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Echoes of success

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Around 530 BCE, a revolution took place in Greek art, one that changed the face of Greek pottery forever. The black-figure style Until then, pottery vessels were decorated according to the black-figure style, in which figures were depicted black against … Continue reading

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The icy footprints of Telemachus

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Greece may not have hurricanes and cyclones, but Greek meteorologists have adopted the fashion of naming weather systems. Not surprisingly, they choose names from the country’s historical and mythological figures; the latest was Telemachus. Telemachus was the son of Odysseus, … Continue reading

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The female experience of war in Ancient Greece

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In ancient Greek warfare women took hardly any part in the conflicts and were mostly restricted to the role of passive non-combatant. Considering this, it is indeed strange that the Greek pantheon contains at least two women warriors, namely Athena … Continue reading

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New dog, old tricks

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Sometime in the 6th century BCE, an unknown Athenian, or perhaps the city itself, dedicated the statue of a hunting dog to the Acropolis, in front of the Sanctuary of Artemis, goddess of the hunt, which was near the Parthenon. … Continue reading

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Suffer, the little children…

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On the night Troy was sacked, Neoptolemus, son of Achilles, ran into Andromache. The widow of his father’s most bitter foe (Hector) was running for her life, with baby Astyanax in her arms. Snatching the infant, Neoptolemus killed it savagely, … Continue reading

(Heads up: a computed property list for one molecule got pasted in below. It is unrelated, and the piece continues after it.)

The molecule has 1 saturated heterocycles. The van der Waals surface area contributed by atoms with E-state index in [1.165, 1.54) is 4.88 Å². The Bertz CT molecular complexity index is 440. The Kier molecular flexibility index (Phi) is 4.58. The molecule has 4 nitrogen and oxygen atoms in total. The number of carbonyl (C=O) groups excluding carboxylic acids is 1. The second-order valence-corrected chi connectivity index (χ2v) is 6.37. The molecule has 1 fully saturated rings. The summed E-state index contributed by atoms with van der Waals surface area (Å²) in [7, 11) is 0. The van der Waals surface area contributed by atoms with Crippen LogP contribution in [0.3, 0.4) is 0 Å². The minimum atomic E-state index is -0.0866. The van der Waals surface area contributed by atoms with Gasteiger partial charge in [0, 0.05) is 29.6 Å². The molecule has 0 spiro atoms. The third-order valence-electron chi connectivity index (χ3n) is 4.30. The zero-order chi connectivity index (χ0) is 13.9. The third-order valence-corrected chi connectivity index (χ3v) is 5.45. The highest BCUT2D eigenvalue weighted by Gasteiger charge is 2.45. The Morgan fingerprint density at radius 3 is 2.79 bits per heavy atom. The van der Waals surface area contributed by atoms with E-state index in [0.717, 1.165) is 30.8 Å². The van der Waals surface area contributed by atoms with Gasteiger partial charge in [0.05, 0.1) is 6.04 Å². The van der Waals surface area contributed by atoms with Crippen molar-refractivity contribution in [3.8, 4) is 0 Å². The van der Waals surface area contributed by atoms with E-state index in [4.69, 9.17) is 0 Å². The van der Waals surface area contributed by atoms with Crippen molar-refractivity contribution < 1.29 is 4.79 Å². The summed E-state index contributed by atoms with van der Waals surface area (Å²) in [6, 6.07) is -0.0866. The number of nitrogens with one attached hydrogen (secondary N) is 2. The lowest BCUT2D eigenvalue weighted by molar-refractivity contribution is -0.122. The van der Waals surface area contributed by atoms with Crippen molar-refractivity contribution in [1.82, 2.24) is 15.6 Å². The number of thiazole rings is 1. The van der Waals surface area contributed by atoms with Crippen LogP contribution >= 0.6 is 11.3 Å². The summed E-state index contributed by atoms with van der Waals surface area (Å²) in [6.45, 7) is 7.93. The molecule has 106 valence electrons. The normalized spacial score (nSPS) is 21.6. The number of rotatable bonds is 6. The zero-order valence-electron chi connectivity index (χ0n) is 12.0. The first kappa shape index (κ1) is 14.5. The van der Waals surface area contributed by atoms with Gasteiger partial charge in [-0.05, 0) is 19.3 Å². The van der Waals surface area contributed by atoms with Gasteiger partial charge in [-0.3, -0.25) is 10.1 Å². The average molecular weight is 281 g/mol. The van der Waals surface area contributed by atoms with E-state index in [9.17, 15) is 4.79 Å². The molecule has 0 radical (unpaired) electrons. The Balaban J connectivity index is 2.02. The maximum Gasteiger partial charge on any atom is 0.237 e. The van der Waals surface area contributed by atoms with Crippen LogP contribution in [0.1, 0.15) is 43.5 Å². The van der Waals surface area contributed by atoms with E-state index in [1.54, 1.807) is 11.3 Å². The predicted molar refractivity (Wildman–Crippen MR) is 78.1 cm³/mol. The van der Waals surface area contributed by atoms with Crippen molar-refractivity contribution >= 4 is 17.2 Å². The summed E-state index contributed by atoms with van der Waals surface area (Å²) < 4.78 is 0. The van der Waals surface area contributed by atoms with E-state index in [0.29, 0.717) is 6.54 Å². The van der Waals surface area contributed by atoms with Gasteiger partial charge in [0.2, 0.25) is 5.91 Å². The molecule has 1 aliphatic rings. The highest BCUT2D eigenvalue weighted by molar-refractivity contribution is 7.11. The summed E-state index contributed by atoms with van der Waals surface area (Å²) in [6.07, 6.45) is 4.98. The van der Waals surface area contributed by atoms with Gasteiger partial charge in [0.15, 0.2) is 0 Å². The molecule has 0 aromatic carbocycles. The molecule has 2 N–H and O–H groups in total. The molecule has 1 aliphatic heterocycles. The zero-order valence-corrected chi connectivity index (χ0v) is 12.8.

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Please let me grow old with him; the desperate plea of a lover from the 4th century BCE

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Some 24 centuries ago, a woman probably named Phila, was in love with a man named Dionysophon. We don’t know whether the man reciprocated or encouraged her love in any way; we don’t know whether he made promises he didn’t … Continue reading

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Everything you want to know about the Antikythera Mechanism

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On May 17th, 1902, 115 years ago, to the day, former Minister of Education, Spyridon Stais, and Curator of Antiquities, Gabriel Byzantinos, were in the National Archaeological Museum of Athens, examining some nondescript fragments that had been pulled from the famous … Continue reading

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Spring came to Eleusis

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A short distance from Athens, Eleusis was the centre of the cult of goddess Demeter, who embodied Earth’s fertility. It was the place where the famous Eleusinian Mysteries took place. Initially it was a rite symbolising the circle of life … Continue reading

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Imperial symbols and public image

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Today it is Emperor Hadrian’s birthday. Born on January 24th, 76 CE, in Italica, Spain, he would become Emperor 41 years later. Hadrian left his mark all over the Roman Empire, but he was especially partial to the Greek cities … Continue reading